The first time that my program received an application was a memorable experience. Baby’s first food! The appetising award application came in the form of an email addressed to the infant program..<how sweet…Baby’s first letter!> With it came detailed instructions. As a doting mother I read the instructions and fed it to the infant program. But you cannot always guarantee that the food will agree with baby and in this case the first award application proved a little unpalatable. My infant program spat it out. It was such a shame. But I knew that to ensure the future health of my award program, it was important to ensure that only award applicants that met the criteria of the program were rewarded for satisfying my infant programs appetite. Compromise, even at this early age, could have resulted in a premature demise. It was not long before other applications came through of such quality that the infant program began to thrive and blossom.
Is my baby ugly?
Don’t get me wrong. My infant program was gorgeous to me. However occasionally…just occasionally mind you…I would catch myself peering at other mothers’ infant programs, or indeed their strutting adolescent programs. I would think to myself ‘is that program cuter than my own program?’ I understand now that such feelings are perfectly natural. Mothers will always compare their programs with others, noting the contrasting attributes. There is nothing wrong with this. But it should always be remembered that your program, like mine, is an individual. There will be similarities and it never does any harm to look at the best attributes of other programs and see how some of them can be used to enhance the main features of your own. But as I was all too clearly aware, it is never a good idea to try and force your program to be a carbon copy of another, no matter how much you admire the other. This is the surest way to ensure that your infant program loses its personality…and a lack of personality may be a wonderful attribute in certain professions - I will leave you to speculate which professions - but it is certainly no way to ensure the health of an infant award program.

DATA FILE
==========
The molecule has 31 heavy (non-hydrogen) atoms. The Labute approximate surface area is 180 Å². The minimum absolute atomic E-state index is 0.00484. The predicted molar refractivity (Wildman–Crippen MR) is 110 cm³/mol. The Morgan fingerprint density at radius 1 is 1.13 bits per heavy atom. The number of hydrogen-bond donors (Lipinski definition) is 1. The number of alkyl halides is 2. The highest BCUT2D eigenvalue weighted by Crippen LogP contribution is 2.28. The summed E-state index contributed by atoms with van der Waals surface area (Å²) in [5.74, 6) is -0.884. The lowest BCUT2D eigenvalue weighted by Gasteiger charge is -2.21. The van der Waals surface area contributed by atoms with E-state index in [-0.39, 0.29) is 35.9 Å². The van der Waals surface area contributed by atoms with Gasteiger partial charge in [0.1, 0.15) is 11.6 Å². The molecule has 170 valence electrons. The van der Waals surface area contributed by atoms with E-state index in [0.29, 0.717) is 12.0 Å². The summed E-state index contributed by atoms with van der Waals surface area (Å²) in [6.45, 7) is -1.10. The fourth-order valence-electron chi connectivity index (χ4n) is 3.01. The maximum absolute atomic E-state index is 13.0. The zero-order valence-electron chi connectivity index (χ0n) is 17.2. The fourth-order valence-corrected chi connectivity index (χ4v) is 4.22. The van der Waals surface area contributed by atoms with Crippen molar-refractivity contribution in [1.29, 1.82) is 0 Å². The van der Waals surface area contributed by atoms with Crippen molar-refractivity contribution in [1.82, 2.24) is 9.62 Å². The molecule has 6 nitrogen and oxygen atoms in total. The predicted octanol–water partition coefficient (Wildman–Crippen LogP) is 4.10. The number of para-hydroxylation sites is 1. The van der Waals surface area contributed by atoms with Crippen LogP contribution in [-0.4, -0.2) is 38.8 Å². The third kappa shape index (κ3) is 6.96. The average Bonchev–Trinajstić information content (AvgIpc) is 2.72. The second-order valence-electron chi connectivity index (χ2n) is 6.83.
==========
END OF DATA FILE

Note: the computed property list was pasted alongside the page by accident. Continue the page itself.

What proud mother doesn’t want to show off her baby! I know I certainly wanted to! And so I submitted my program’s details to award sites for accolades and laudations. I suppose it was not just pride in my infant program that resulted in this course of action but some deep psychological need for validation of my role as a mother. I wanted people to look at me and say ‘ what a perfect mother and isn’t that infant program developing well…so healthy..you’d not believe it only a few months old!” But sometimes we do the wrong things for the wrong reasons. I was seeking validation for myself, and not really thinking about this poor infant that was clearly unhappy at being thrust into the public arena with all the bigger programs, so soon in it’s young life. The result was rejection for the infant program and depression for the mother. It was a heavy lesson to learn but I learned it well. It is important to ensure that the program can at least toddle before it is sent out to play in the competition world. And seeking awards for the infant program should be a way to improve the program, not to bolster the ego of the parent. A lesson well learned.
Finding the time
All babies need tender loving care. Neglecting your infant program is the worst kind of abuse. But it is finding the time that is the crucial thing. As a working mother with a busy schedule, I was conscious of the fact that I was not always giving my infant program the quality time it deserved. However I found a number of solutions which together helped enormously. I let others share the load with me, and so my infant program has two qualified and enthusiastic nannies, both of whom share my values and ensure that the program develops well, receiving the love it deserves. Also I organise my own time better to ensure that my program sees me as often as possible. Organisation of time and assistance have ensured that my program is developing to my satisfaction.
My infant program, is now a toddler and has fast become my obsession. I wake it in the morning to feed it. I check to see if it needs changing on an almost daily basis and instill in it my ethical values. I reserve the right to criticise it but defend it against the world. In short I am a doting mother and it is its mothers pride and joy!
Please note that the word "mother" can be interchanged with the word "father" throughout this article. Remember . . . Fathers can be mothers too!